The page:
What has made me decide to read Moby Dick? It's hearing the fanatical Moby Dick fan talk about the vast themes of the book.
Nathaniel Philbrick is so enamored of Moby Dick that he wrote an entire book called Why Read Moby Dick? and, of course, I read that. "It's as close to being our American Bible as we have," Philbrick tells us in an interview with NPR. Moby Dick contains the "genetic code" of America, he goes on to say, and, as Americans, we will always go back to it "whenever we will run into an imminent cataclysm."
Curious to know more, I searched for the themes found in Moby Dick by others.
Austin Allen in an article in Big Think tells us that the "long stretches of tedium interrupted by bursts of gripping excitement" in the book are exactly like a whale hunt. "The novel all but dares you not to finish it," he adds, prodding us further, "lest you fail like Ahab." Then Allen jabs us with a harpoon: "This is a feat of endurance, captain."
For Philip Hoare, writing in The New Yorker, "In an age of uncertain faith, then as now, “Moby-Dick” resembles a religious tract, an alternative testament." It took Hoare time to become a convert, but once he started reading, he found he couldn't stop. Hoare says it's not a book at all. "It’s more an act of transference, of ideas and evocations hung around the vast and unknowable shape of the whale, an extended musing on the strange meeting of human history and natural history," he gushes.
Mark Beauregard finds that Moby Dick "just won't die." It provides perfect analogies and symbols and themes for today's world. "Moby Dick as a symbol of nature’s resistance to human will has become more powerful and terrifying than ever," Beauregard tells us in Literary Hub. In the last American election, some Americans wanted monomaniacal Captain Ahab (Trump), Beauregard says, while others looked for a radical populist Ishmael (Sanders).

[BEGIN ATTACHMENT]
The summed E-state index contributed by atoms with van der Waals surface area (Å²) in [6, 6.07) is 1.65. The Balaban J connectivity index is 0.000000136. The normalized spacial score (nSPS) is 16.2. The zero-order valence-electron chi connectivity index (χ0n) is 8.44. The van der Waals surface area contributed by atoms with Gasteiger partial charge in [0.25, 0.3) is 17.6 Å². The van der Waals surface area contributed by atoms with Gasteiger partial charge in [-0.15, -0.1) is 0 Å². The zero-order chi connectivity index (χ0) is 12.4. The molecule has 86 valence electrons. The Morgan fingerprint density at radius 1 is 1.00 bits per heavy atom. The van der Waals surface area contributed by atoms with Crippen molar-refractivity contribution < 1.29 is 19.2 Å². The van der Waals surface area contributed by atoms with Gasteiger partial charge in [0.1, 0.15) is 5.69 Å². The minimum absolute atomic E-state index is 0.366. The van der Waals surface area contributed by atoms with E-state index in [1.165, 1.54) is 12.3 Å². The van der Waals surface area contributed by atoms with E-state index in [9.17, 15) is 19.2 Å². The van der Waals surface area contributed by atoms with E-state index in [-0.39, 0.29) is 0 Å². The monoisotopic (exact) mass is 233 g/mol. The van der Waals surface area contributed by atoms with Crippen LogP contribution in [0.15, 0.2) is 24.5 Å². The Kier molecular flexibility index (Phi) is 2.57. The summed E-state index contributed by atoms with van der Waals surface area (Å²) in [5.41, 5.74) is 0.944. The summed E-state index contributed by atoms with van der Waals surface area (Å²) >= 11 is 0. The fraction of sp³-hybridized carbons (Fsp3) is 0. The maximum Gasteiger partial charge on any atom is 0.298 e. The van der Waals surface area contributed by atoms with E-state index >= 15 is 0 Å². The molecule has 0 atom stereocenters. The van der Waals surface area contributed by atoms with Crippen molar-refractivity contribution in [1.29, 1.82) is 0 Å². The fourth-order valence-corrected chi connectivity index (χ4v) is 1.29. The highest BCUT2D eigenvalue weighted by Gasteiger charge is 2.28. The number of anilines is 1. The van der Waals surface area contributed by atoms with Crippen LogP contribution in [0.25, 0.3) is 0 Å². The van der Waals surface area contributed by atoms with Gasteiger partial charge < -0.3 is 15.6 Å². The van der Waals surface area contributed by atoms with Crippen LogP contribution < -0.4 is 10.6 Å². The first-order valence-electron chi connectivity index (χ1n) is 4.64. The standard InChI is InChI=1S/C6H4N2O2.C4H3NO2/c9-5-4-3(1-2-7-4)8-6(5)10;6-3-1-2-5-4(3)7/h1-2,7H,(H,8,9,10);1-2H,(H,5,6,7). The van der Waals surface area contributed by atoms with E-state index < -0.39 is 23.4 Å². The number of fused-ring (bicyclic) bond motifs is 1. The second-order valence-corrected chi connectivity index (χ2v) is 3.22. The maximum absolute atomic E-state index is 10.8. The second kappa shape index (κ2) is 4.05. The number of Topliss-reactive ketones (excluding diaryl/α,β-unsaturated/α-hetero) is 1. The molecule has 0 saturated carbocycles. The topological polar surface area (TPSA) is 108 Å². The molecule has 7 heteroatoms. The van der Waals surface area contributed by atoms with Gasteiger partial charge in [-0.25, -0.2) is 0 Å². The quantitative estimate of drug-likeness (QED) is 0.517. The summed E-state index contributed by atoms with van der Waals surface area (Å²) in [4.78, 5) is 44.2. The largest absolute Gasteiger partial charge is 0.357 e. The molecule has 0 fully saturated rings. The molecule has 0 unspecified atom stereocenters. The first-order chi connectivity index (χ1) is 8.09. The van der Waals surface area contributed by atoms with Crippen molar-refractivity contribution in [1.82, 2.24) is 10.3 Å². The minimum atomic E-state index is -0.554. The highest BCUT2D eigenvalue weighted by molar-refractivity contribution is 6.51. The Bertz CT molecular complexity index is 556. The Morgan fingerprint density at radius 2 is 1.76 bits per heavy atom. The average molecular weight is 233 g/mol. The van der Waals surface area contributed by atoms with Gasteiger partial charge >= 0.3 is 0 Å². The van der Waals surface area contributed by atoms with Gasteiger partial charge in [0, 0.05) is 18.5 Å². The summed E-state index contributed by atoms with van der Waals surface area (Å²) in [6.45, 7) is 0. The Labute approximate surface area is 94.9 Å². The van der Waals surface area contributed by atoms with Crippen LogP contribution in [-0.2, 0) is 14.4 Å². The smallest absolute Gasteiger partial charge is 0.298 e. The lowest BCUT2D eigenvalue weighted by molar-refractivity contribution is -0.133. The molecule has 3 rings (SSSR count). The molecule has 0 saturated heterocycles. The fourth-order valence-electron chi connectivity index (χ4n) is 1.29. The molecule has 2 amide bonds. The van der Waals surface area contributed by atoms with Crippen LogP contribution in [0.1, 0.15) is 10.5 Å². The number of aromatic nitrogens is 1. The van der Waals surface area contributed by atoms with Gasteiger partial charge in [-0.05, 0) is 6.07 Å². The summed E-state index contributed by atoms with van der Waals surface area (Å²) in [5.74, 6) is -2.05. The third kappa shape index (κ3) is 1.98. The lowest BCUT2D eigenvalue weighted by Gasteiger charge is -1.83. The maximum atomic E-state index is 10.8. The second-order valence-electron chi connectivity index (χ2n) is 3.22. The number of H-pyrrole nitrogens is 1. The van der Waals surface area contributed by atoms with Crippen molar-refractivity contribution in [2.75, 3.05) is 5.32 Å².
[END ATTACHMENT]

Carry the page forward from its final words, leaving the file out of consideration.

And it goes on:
In The Atlantic, Joe Fassler writes, "It's been called a whaling yarn, a theodicy, a Shakespeare-styled political tragedy, an anatomy, a queer confessional, an environmentalist epic; because this novel seems to hold all the world, all these readings are compatible and true."
Wow. There's a lot of love out there for this book.
Looking further, I find a long list of themes found in Moby Dick:
Fate and free will
Man and the natural world
Limits of human knowledge
Good and evil
Consciousness and instinct
Surfaces and depths
Struggle and acceptance
Sin and redemption
Fraternity and friendship
Madness and obsession
Civilized and pagan societies
It's all there.
And that's why everyone should read Moby Dick.
Top Ten Tuesday was created by The Broke and the Bookish in June of 2010 and was moved to That Artsy Reader Girl in January of 2018. It was born of a love of lists, a love of books, and a desire to bring bookish friends together. Each Tuesday That Artsy Reader Girl assigns a topic and then post her top ten list that fits that topic. You’re more than welcome to join her and create your own top ten (or 2, 5, 20, etc.) list as well. Feel free to put a unique spin on the topic to make it work for you! Please link back to That Artsy Reader Girl in your own post so that others know where to find more information.